Potential-Dependent Surface-Enhanced Raman Scattering from Adsorbed Thiocyanate for Characterizing Silver Surfaces with Improved Reproducibility
Abstract:Surface-enhanced Raman scattering (SERS) spectroelectrochemistry is used to characterize electrochemically roughened and highly polished polycrystalline silver SERS-active substrates. Changes in the nitrile stretching vibrational mode of adsorbed thiocyanate are used as an in situ spectroscopic probe: the potential dependence of band position (Stark tuning), shape, and scattering intensity of this mode are measured in order to investigate differences between SERS-active sites found on smooth and roughened electrode surfaces. Results obtained from thiocyanate adsorbed onto two different types of highly polished Ag surfaces (alumina and diamond polishing) show discrete populations of SERS-active adsorption sites that remain stable over a wide potential range. This behavior stands in contrast to that observed on electrochemically roughened surfaces, where very strong Stark tuning, large vibrational bandwidths, and irreversible loss of SERS enhancement upon negative potential excursions can be attributed to a diverse population of labile SERSactive sites that exhibit strong charge-transfer interactions with the adsorbate and large chemical SERS enhancement.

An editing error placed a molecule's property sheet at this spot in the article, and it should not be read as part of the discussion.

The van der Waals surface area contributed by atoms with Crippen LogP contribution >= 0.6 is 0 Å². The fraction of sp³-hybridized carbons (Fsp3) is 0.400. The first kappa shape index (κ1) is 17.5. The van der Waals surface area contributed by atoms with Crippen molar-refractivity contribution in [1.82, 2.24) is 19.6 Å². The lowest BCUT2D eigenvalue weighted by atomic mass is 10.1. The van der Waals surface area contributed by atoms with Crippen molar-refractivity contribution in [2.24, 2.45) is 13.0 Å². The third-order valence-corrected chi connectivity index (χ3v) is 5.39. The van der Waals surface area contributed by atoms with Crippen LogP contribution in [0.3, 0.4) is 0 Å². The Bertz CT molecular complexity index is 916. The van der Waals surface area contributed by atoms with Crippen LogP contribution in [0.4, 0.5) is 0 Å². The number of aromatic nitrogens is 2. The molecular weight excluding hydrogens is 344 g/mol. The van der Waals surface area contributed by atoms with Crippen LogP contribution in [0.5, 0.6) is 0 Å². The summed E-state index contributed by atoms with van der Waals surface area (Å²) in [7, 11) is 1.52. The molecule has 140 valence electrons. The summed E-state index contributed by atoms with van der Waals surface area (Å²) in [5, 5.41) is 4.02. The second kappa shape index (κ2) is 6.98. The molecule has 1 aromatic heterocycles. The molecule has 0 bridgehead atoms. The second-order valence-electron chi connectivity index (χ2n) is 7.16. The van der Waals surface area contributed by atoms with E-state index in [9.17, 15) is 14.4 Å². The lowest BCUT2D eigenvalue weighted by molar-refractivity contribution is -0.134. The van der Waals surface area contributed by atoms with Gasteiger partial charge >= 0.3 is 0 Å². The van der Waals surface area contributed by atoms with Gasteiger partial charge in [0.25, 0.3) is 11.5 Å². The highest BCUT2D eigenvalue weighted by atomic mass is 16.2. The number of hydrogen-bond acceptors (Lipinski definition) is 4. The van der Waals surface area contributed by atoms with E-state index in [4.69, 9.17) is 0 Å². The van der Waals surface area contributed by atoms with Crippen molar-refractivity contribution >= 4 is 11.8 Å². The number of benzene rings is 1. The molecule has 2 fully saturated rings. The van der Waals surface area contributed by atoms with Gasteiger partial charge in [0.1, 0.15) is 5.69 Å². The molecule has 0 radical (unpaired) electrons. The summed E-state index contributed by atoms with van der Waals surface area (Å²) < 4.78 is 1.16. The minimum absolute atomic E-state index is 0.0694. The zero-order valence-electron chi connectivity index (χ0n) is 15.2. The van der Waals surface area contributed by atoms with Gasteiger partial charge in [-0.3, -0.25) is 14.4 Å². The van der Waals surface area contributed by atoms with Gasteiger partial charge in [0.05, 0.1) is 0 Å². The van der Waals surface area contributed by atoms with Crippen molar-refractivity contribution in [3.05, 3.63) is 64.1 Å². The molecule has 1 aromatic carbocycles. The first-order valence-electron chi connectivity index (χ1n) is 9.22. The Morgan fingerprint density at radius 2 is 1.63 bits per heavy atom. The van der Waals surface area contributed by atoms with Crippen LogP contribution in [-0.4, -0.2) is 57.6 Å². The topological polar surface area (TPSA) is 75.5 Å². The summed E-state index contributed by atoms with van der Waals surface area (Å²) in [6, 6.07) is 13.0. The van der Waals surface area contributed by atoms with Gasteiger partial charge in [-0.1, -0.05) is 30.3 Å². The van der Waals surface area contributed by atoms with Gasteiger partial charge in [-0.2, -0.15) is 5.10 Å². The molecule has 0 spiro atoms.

Document Type: Research Article
Affiliations: Department of Chemistry, University of Utah, 315 South 1400 East, Salt Lake City, Utah 84112-0850
Publication date: August 1, 2004
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